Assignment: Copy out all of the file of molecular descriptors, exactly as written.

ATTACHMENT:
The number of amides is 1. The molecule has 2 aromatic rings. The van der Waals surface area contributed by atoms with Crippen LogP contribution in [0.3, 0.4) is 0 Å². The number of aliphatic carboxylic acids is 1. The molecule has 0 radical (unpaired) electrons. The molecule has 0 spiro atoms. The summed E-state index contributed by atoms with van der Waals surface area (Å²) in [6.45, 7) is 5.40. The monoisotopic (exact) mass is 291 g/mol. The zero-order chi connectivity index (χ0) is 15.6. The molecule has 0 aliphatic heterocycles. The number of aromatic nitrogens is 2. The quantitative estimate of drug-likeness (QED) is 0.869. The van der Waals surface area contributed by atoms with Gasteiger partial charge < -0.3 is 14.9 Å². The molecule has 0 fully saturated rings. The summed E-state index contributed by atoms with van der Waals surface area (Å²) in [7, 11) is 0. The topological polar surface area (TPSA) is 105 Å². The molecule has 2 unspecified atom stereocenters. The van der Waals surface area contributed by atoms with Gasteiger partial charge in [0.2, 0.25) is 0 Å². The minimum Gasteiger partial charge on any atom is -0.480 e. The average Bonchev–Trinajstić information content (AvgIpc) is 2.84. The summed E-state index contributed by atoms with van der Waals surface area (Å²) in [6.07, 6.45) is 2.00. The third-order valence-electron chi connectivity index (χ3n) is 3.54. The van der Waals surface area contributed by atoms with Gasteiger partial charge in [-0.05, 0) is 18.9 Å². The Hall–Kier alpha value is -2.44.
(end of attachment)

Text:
The number of amides is 1. The molecule has 2 aromatic rings. The van der Waals surface area contributed by atoms with Crippen LogP contribution in [0.3, 0.4) is 0 Å². The number of aliphatic carboxylic acids is 1. The molecule has 0 radical (unpaired) electrons. The molecule has 0 spiro atoms. The summed E-state index contributed by atoms with van der Waals surface area (Å²) in [6.45, 7) is 5.40. The monoisotopic (exact) mass is 291 g/mol. The zero-order chi connectivity index (χ0) is 15.6. The molecule has 0 aliphatic heterocycles. The number of aromatic nitrogens is 2. The quantitative estimate of drug-likeness (QED) is 0.869. The van der Waals surface area contributed by atoms with Gasteiger partial charge < -0.3 is 14.9 Å². The molecule has 0 fully saturated rings. The summed E-state index contributed by atoms with van der Waals surface area (Å²) in [7, 11) is 0. The topological polar surface area (TPSA) is 105 Å². The molecule has 2 unspecified atom stereocenters. The van der Waals surface area contributed by atoms with Gasteiger partial charge in [0.2, 0.25) is 0 Å². The minimum Gasteiger partial charge on any atom is -0.480 e. The average Bonchev–Trinajstić information content (AvgIpc) is 2.84. The summed E-state index contributed by atoms with van der Waals surface area (Å²) in [6.07, 6.45) is 2.00. The third-order valence-electron chi connectivity index (χ3n) is 3.54. The van der Waals surface area contributed by atoms with Gasteiger partial charge in [-0.05, 0) is 18.9 Å². The Hall–Kier alpha value is -2.44.